The big problem? Cashing in on drives. The Hokies were in Notre Dame territory four times in the first half, got one touchdown, but settled for three field goals. They also had two second-half drives stall in ND territory and missed field goals there, as well.
Va Tech moved the ball very well against Notre Dame between the 20s.
Notre Dame (-20.5) vs. Pitt
Virginia Tech (-5.5) at North Carolina
Mississippi State 23, Auburn 9
Look, I had the Bulldogs every which way Saturday night. I wrote about them as my favorite bet in our staff college football bets piece. I wrote about them in the betting guide we did for the game. Wherever you went, I was telling you Mississippi State had a great chance to win this game and the number was wrong.
Well, Mississippi State won, and that’s great. But this game hinged on two incredibly important reviews, both of which were controversial, and both went Mississippi State’s way.
With four seconds left in the first half, MSU led 6-3. The Bulldogs had the ball, fourth-and-goal, at Auburn’s 1. A classic situation where some coaches go for it, and some don’t.
Considering this was a really low-scoring game and Auburn has the No. 1-ranked S&P+ defense, I would actually have been more fine with kicking than usual considering all factors involved.
Joe Moorhead went for it. And I swear I think Nick Fitzgerald was short. And remember, I’m holding buckets of Mississippi State +3.5/+4/moneyline tickets, and I think he’s short. The problem is, the call on the field was a touchdown, and there was never, ever going to be a definitive replay angle to overturn. Call stood. 13-3 going to halftime. Huge play.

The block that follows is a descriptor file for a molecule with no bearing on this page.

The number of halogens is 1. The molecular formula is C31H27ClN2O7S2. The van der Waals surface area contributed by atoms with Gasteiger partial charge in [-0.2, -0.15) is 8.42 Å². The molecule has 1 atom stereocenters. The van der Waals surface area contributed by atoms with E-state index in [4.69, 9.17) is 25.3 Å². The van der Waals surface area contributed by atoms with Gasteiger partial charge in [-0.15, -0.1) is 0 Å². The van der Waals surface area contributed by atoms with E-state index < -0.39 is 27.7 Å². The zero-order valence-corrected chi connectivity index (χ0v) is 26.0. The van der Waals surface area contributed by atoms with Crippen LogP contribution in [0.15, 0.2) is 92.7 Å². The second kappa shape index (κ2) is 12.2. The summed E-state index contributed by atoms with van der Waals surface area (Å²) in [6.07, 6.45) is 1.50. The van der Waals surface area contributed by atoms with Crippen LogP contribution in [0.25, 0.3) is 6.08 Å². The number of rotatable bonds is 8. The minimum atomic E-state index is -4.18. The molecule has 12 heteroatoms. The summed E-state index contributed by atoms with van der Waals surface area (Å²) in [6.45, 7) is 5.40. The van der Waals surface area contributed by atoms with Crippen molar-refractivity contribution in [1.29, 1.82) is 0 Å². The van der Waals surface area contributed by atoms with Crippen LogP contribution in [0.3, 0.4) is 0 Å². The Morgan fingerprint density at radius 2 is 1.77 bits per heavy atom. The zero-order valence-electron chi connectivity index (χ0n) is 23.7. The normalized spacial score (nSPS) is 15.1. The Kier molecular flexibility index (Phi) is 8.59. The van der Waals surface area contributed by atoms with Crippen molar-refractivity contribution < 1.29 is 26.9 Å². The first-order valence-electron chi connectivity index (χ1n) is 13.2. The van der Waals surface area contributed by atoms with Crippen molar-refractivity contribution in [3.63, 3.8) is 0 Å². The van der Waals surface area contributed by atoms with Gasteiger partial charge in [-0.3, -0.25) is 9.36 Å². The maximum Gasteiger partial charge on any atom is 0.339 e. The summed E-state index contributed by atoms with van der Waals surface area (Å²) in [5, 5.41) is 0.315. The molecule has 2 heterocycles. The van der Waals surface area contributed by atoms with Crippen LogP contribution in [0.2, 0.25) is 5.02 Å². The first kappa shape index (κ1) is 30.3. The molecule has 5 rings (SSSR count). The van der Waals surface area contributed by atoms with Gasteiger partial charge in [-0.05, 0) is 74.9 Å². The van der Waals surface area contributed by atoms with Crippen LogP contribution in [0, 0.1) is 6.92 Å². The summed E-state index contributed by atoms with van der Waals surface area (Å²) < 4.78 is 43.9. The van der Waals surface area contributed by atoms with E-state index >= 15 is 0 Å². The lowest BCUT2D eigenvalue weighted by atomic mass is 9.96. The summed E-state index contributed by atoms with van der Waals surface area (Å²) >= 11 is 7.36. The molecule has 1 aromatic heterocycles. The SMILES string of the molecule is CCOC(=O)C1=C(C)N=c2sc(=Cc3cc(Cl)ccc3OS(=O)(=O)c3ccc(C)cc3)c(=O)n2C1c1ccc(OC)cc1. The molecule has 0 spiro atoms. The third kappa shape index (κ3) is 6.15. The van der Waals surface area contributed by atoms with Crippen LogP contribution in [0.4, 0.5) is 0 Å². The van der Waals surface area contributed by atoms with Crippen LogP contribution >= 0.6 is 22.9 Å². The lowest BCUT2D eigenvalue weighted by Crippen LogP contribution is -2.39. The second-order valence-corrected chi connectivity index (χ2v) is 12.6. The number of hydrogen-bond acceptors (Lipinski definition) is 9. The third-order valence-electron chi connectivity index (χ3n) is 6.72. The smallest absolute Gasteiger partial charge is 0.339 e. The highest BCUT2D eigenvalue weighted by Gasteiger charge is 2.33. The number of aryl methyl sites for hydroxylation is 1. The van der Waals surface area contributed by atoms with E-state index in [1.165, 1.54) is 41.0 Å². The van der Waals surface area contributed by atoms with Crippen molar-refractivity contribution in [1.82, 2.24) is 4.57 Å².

Late third quarter, it’s now 16-6. Auburn’s JaTarvious Whitlow breaks a big run, and he’s headed into the end zone, when the ball comes loose around the same time he goes in. The ball ends up going out of the back of the end zone. The officials huddle, and signal touchback. Now, there’s a lot going on here.
First off, YET AGAIN, the call on the field was the vital piece of information, because there was no camera down the line on the goal line, which could give conclusive evidence one way or another. I am even more convinced than the first play that this call was wrong. But there was no way it was being overturned. Call stands. Score stays 13-3.
In a low-scoring game like that, you can’t lose two calls and win the game. It’s just not possible.
Anyway, go Bulldogs. As a friend of mine always says, “credit my account, please.”
Mississippi State at LSU (Oct. 20)
Auburn (-16.5) vs Tennessee
Utah 40, Stanford 21
Bias alert! I bet Stanford. Which is the kind of thing that I shouldn’t admit considering the final score. Maybe I undervalued what Bryce Love was worth to the team. I dunno. Allow me to explain why this game is here.
On Utah’s second drive, the Utes were making the conservative decision to punt from Stanford territory on fourth down. Stanford was going to get the ball back in a scoreless game. A Stanford player runs into the punter. Penalty. First down Utah. Touchdown. That was one of only two Stanford penalties in the entire game.